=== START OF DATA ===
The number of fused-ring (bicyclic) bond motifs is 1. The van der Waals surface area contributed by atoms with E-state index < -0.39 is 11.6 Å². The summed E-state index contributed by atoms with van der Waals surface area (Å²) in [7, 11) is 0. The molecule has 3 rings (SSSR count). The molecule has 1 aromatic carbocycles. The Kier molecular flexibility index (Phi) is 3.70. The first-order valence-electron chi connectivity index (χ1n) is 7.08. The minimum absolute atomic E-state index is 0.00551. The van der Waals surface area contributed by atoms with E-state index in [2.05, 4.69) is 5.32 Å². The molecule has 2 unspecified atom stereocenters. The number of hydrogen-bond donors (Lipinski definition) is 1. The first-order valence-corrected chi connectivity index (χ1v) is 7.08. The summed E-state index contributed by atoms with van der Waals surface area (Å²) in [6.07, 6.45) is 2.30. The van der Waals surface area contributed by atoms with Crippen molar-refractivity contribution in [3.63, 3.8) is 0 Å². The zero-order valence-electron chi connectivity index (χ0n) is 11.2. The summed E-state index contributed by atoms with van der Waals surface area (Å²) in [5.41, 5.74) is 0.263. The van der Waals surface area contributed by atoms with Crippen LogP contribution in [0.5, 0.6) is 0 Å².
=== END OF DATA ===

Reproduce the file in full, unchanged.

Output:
The number of fused-ring (bicyclic) bond motifs is 1. The van der Waals surface area contributed by atoms with E-state index < -0.39 is 11.6 Å². The summed E-state index contributed by atoms with van der Waals surface area (Å²) in [7, 11) is 0. The molecule has 3 rings (SSSR count). The molecule has 1 aromatic carbocycles. The Kier molecular flexibility index (Phi) is 3.70. The first-order valence-electron chi connectivity index (χ1n) is 7.08. The minimum absolute atomic E-state index is 0.00551. The van der Waals surface area contributed by atoms with E-state index in [2.05, 4.69) is 5.32 Å². The molecule has 2 unspecified atom stereocenters. The number of hydrogen-bond donors (Lipinski definition) is 1. The first-order valence-corrected chi connectivity index (χ1v) is 7.08. The summed E-state index contributed by atoms with van der Waals surface area (Å²) in [6.07, 6.45) is 2.30. The van der Waals surface area contributed by atoms with Crippen molar-refractivity contribution in [3.63, 3.8) is 0 Å². The zero-order valence-electron chi connectivity index (χ0n) is 11.2. The summed E-state index contributed by atoms with van der Waals surface area (Å²) in [5.41, 5.74) is 0.263. The van der Waals surface area contributed by atoms with Crippen LogP contribution in [0.5, 0.6) is 0 Å².